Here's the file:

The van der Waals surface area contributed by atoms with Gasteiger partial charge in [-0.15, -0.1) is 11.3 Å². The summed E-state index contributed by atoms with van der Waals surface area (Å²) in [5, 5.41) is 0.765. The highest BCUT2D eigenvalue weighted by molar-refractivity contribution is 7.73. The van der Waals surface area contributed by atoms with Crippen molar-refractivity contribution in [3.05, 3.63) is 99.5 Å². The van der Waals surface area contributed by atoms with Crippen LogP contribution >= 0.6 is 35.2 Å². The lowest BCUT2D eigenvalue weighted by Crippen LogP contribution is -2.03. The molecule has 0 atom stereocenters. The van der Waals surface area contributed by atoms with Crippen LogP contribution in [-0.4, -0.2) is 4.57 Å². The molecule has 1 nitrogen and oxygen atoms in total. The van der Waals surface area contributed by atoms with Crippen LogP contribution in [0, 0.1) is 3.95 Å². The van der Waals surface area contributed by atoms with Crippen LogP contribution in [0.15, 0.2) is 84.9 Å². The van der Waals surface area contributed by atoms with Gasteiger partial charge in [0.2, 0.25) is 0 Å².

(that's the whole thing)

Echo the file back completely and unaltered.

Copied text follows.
The van der Waals surface area contributed by atoms with Gasteiger partial charge in [-0.15, -0.1) is 11.3 Å². The summed E-state index contributed by atoms with van der Waals surface area (Å²) in [5, 5.41) is 0.765. The highest BCUT2D eigenvalue weighted by molar-refractivity contribution is 7.73. The van der Waals surface area contributed by atoms with Crippen molar-refractivity contribution in [3.05, 3.63) is 99.5 Å². The van der Waals surface area contributed by atoms with Crippen LogP contribution >= 0.6 is 35.2 Å². The lowest BCUT2D eigenvalue weighted by Crippen LogP contribution is -2.03. The molecule has 0 atom stereocenters. The van der Waals surface area contributed by atoms with Crippen LogP contribution in [-0.4, -0.2) is 4.57 Å². The molecule has 1 nitrogen and oxygen atoms in total. The van der Waals surface area contributed by atoms with Crippen LogP contribution in [0, 0.1) is 3.95 Å². The van der Waals surface area contributed by atoms with Crippen LogP contribution in [0.15, 0.2) is 84.9 Å². The van der Waals surface area contributed by atoms with Gasteiger partial charge in [0.2, 0.25) is 0 Å².